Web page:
The recent escalation of the conflict between China and the U.S. once again highlights Europe’s dependence on imports of critical raw materials.
Bruno Le Maire, French Minister of Economy and Finance, has called for Europe to become independent in the supply of gallium and germanium. For both technology metals, the main exporter China has announced export controls that are currently causing international unrest. Gallium and germanium are needed for a whole range of technologies from chip manufacturing to the production of solar cells. Le Maire wants the European Commission to add the two raw materials to the list of critical minerals for which the EU is seeking self-sufficiency, Reuters reported. It will also be examined whether these resources can be produced in France.
China’s announcement that it wants to control exports more strictly shows how dependent the European continent is on imports and the urgency of building its own supply chains, said Jean-Dominique Senard, president of carmaker Renault, in an interview with Reuters. The manager pointed out that China’s market position was the result of years of investment and Europe would face correspondingly high costs to catch up. Senard sees the EU caught in the crossfire of rising tensions between China and the United States. The export controls currently worrying European managers, he adds, are seen as a response to Washington’s efforts to cut off the People’s Republic from access to cutting-edge computer chips. If tensions escalate, Senard fears there could be further disruption to global supply chains.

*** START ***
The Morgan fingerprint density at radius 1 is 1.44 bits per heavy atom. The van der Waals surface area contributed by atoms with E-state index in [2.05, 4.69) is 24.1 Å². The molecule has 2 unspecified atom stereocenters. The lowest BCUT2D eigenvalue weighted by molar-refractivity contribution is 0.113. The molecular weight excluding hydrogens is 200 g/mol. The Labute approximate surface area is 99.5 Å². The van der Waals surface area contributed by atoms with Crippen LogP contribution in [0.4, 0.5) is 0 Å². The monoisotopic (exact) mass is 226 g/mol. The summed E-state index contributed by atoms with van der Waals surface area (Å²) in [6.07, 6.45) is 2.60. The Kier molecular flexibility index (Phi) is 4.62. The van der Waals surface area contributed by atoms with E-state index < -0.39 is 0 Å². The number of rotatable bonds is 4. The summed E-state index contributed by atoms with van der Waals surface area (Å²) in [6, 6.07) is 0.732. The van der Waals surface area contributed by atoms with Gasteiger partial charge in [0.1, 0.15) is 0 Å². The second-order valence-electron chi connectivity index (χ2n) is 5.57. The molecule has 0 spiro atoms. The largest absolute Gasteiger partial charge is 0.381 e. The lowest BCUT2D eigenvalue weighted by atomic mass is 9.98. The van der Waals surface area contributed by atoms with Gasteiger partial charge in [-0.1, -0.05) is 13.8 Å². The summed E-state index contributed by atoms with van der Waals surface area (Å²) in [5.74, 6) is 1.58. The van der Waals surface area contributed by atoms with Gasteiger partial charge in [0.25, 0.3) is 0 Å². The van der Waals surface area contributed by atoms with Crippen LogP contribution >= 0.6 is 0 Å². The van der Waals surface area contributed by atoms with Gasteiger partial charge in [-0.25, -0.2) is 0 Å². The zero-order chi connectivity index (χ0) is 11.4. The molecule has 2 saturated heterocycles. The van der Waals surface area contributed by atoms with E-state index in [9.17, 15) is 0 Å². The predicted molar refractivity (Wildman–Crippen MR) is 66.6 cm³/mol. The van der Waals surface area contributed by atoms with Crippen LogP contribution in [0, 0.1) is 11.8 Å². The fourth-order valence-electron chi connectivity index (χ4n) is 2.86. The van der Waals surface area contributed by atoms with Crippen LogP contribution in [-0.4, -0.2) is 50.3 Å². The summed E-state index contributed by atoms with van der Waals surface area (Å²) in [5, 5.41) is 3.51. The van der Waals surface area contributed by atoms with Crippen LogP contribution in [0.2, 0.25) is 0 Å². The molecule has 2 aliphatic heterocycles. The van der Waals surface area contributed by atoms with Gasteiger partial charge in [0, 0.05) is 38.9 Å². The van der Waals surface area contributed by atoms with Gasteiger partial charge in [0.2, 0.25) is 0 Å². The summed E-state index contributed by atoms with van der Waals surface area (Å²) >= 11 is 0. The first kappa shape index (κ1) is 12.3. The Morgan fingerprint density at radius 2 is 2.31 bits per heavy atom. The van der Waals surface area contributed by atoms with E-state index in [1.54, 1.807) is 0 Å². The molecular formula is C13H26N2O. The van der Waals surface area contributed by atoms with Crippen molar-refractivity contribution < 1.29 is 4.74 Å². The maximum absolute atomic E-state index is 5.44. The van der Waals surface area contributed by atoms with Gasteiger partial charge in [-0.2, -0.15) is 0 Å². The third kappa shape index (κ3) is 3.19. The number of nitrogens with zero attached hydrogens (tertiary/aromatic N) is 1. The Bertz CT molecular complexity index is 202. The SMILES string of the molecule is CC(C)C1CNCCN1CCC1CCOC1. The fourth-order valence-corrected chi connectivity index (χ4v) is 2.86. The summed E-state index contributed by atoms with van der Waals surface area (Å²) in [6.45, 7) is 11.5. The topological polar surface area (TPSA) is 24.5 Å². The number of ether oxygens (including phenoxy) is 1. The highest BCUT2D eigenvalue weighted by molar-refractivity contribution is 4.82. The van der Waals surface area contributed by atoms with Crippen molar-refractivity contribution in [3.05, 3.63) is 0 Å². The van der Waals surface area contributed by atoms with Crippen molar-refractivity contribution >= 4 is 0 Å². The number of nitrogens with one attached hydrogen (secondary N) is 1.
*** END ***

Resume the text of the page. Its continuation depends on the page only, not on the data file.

Cautiously Positive News From China
For now, however, there are signs of some easing in the conflict between the two superpowers. U.S. Treasury Secretary Janes Yellen has drawn a positive conclusion after her state visit to China. The talks with Premier Li Qiang, among others, were direct, substantive, and productive. She said she made it clear on the ground that the U.S. sought healthy economic competition between the two countries and believed in a mutually beneficial economic relationship. Following Yellen’s lead, the U.S. President’s special envoy on climate, John Kerry, will possibly travel to China later this week for talks, Bloomberg (paywall) reports. The focus here will be on cooperation on climate change, but the trip, like Yellen’s visit and earlier that of Secretary of State Antony Blinken, should be seen as a push to reduce tensions, according to Bloomberg.
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